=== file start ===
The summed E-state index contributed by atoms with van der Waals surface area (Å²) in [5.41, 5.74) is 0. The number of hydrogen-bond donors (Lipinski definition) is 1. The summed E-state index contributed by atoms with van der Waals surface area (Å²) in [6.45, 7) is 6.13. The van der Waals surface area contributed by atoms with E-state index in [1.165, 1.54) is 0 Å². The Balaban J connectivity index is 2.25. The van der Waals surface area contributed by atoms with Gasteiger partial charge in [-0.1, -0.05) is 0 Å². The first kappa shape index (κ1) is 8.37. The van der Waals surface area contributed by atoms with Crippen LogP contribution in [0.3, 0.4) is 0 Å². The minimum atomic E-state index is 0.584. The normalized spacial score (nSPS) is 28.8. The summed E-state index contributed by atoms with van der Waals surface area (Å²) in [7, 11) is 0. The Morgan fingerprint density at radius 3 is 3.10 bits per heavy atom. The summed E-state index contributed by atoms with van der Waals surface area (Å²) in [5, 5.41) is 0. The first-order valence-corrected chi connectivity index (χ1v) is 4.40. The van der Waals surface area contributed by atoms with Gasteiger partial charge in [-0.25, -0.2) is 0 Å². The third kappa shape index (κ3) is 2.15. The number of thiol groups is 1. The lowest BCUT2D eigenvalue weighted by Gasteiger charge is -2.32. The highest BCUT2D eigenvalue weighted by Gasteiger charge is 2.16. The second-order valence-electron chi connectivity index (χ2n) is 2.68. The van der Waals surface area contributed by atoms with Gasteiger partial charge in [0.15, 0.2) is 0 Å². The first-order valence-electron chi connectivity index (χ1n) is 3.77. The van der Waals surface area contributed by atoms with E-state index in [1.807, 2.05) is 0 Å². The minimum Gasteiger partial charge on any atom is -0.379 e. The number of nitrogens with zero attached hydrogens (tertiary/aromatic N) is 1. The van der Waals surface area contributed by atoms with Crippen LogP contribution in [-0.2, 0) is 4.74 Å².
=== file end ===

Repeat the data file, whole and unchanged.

The summed E-state index contributed by atoms with van der Waals surface area (Å²) in [5.41, 5.74) is 0. The number of hydrogen-bond donors (Lipinski definition) is 1. The summed E-state index contributed by atoms with van der Waals surface area (Å²) in [6.45, 7) is 6.13. The van der Waals surface area contributed by atoms with E-state index in [1.165, 1.54) is 0 Å². The Balaban J connectivity index is 2.25. The van der Waals surface area contributed by atoms with Gasteiger partial charge in [-0.1, -0.05) is 0 Å². The first kappa shape index (κ1) is 8.37. The van der Waals surface area contributed by atoms with Crippen LogP contribution in [0.3, 0.4) is 0 Å². The minimum atomic E-state index is 0.584. The normalized spacial score (nSPS) is 28.8. The summed E-state index contributed by atoms with van der Waals surface area (Å²) in [7, 11) is 0. The Morgan fingerprint density at radius 3 is 3.10 bits per heavy atom. The summed E-state index contributed by atoms with van der Waals surface area (Å²) in [5, 5.41) is 0. The first-order valence-corrected chi connectivity index (χ1v) is 4.40. The van der Waals surface area contributed by atoms with Gasteiger partial charge in [-0.25, -0.2) is 0 Å². The third kappa shape index (κ3) is 2.15. The number of thiol groups is 1. The lowest BCUT2D eigenvalue weighted by Gasteiger charge is -2.32. The highest BCUT2D eigenvalue weighted by Gasteiger charge is 2.16. The second-order valence-electron chi connectivity index (χ2n) is 2.68. The van der Waals surface area contributed by atoms with Gasteiger partial charge in [0.15, 0.2) is 0 Å². The first-order valence-electron chi connectivity index (χ1n) is 3.77. The van der Waals surface area contributed by atoms with E-state index in [1.807, 2.05) is 0 Å². The minimum Gasteiger partial charge on any atom is -0.379 e. The number of nitrogens with zero attached hydrogens (tertiary/aromatic N) is 1. The van der Waals surface area contributed by atoms with Crippen LogP contribution in [-0.2, 0) is 4.74 Å².